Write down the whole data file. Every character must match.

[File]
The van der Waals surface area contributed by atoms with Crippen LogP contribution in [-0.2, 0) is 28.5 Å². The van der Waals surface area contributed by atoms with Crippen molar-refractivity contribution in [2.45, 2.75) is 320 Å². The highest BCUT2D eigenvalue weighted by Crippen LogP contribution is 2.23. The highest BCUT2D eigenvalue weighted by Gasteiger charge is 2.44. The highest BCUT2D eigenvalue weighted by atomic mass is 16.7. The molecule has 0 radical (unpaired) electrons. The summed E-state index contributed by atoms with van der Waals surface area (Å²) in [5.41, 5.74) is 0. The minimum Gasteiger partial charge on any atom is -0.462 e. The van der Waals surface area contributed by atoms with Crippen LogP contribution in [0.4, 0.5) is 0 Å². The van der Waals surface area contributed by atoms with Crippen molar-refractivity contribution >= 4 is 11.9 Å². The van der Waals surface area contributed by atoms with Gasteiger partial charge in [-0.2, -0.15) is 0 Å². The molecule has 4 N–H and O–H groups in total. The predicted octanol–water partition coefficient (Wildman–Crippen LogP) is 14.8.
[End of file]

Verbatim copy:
The van der Waals surface area contributed by atoms with Crippen LogP contribution in [-0.2, 0) is 28.5 Å². The van der Waals surface area contributed by atoms with Crippen molar-refractivity contribution in [2.45, 2.75) is 320 Å². The highest BCUT2D eigenvalue weighted by Crippen LogP contribution is 2.23. The highest BCUT2D eigenvalue weighted by Gasteiger charge is 2.44. The highest BCUT2D eigenvalue weighted by atomic mass is 16.7. The molecule has 0 radical (unpaired) electrons. The summed E-state index contributed by atoms with van der Waals surface area (Å²) in [5.41, 5.74) is 0. The minimum Gasteiger partial charge on any atom is -0.462 e. The van der Waals surface area contributed by atoms with Crippen LogP contribution in [0.4, 0.5) is 0 Å². The van der Waals surface area contributed by atoms with Crippen molar-refractivity contribution >= 4 is 11.9 Å². The van der Waals surface area contributed by atoms with Gasteiger partial charge in [-0.2, -0.15) is 0 Å². The molecule has 4 N–H and O–H groups in total. The predicted octanol–water partition coefficient (Wildman–Crippen LogP) is 14.8.